More recently, methods for mapping nucleosomes on a genome-wide scale have been developed. The first approach to be described was the hybridisation of yeast nucleosomal DNA to microarrays carrying oligonucleotides representative of an entire yeast chromosome (35
). The method has a resolution equivalent to that of indirect end-labelling, because the borders of the nucleosome cannot be defined. Microarray data are best understood as measurements of nucleosome density or occupancy, i.e
., the relative probability of each oligonucleotide on the array being found in a nucleosome. Many genes exhibit a sinusoidal nucleosome density profile, with peaks interpreted as positioned nucleosomes and troughs as linkers; many other genes exhibit more complex patterns that are difficult to interpret (see below) (35
The most important finding from the microarray studies is that the old observation that active promoters are much less likely to be nucleosomal than coding regions is generally true. This is not
to say that promoters are nucleosome-free - a critical point! It is illustrated by many studies in which the accessibility of a restriction site in a promoter is measured in nuclei. The assay is based on the observation that the nucleosome affords essentially complete protection of a restriction site from digestion in vitro
)). It is possible for a restriction enzyme to cut a site within a nucleosome, particularly if it is close to the edge, but high concentrations of enzyme are required (39
). In most studies, digestion of a restriction site in nuclei reaches a plateau in the region of 50% (e.g
., the yeast PHO5
) and the chicken β-globin enhancer (41
)); very few studies record complete accessibility. A conceptually weak point of the assay when applied in vivo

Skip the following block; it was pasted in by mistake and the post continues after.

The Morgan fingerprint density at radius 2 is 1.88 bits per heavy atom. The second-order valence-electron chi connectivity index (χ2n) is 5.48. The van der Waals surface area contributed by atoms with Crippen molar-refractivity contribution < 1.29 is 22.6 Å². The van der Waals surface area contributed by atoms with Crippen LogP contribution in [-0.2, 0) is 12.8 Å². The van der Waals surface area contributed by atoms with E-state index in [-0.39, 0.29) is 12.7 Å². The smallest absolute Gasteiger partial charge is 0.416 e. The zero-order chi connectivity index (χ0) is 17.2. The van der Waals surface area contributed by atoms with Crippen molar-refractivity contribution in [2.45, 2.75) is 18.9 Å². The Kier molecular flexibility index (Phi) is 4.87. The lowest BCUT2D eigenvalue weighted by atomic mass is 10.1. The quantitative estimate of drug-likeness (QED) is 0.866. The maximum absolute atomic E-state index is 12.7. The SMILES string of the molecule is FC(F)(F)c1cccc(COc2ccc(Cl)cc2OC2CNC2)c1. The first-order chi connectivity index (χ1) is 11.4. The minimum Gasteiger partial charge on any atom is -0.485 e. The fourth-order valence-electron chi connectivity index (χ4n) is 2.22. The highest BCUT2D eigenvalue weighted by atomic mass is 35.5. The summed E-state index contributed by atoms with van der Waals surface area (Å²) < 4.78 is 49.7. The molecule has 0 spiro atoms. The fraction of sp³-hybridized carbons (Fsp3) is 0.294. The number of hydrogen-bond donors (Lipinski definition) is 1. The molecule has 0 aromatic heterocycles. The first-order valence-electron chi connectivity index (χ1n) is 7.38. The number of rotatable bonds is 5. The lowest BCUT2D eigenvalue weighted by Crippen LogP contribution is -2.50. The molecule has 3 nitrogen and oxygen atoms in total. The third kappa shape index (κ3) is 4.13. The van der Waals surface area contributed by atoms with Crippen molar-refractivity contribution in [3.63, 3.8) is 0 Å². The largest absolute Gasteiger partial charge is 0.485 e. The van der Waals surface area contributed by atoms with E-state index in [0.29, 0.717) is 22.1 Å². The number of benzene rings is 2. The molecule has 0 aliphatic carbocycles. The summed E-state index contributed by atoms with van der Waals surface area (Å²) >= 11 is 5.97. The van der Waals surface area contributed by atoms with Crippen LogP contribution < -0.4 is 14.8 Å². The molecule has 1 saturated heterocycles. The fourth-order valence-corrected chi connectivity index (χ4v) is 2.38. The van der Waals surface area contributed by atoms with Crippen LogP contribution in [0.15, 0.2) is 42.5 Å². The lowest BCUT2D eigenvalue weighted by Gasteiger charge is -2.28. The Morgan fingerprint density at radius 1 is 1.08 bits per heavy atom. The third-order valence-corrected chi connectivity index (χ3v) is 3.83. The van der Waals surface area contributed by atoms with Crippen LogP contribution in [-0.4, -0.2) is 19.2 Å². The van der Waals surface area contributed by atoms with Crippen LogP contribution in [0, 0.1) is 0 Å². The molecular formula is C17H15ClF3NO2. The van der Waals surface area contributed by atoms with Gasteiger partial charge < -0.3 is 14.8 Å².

is that proteins other than nucleosomes might also protect against restriction enzymes, although such proteins would have to be unusually strongly bound to DNA. Our own studies provide direct evidence for nucleosomes on two active yeast promoters in vivo
, measured both by monomer extension mapping and by restriction enzyme accessibility (18
). Thus, the active promoter is much less likely to be nucleosomal than the neighbouring coding region, but it is not always nucleosome-free. This can be understood in terms of a dynamic chromatin structure: at some points in the transcription cycle, there is a nucleosome on the promoter, at other times it is nucleosome-free (i.e.
, some arrays have a nucleosome on the promoter; others do not ()).
The latest breakthough in the field is parallel sequencing of nucleosomal DNA (43
). Nucleosome sequencing is the ultimate high resolution mapping technique, because the nominal resolution is one base pair. Nucleosome sequencing using traditional methods has been described previously, leading to important insights into how DNA interacts with the histone octamer (48
). It is the scale of the new sequencing experiments that is breathtaking: the new machines can sequence millions of nucleosomes! For parallel sequencing, adaptors containing suitable primer sequences are ligated to purified nucleosomal DNA, which is then amplified by PCR and sequenced in parallel (50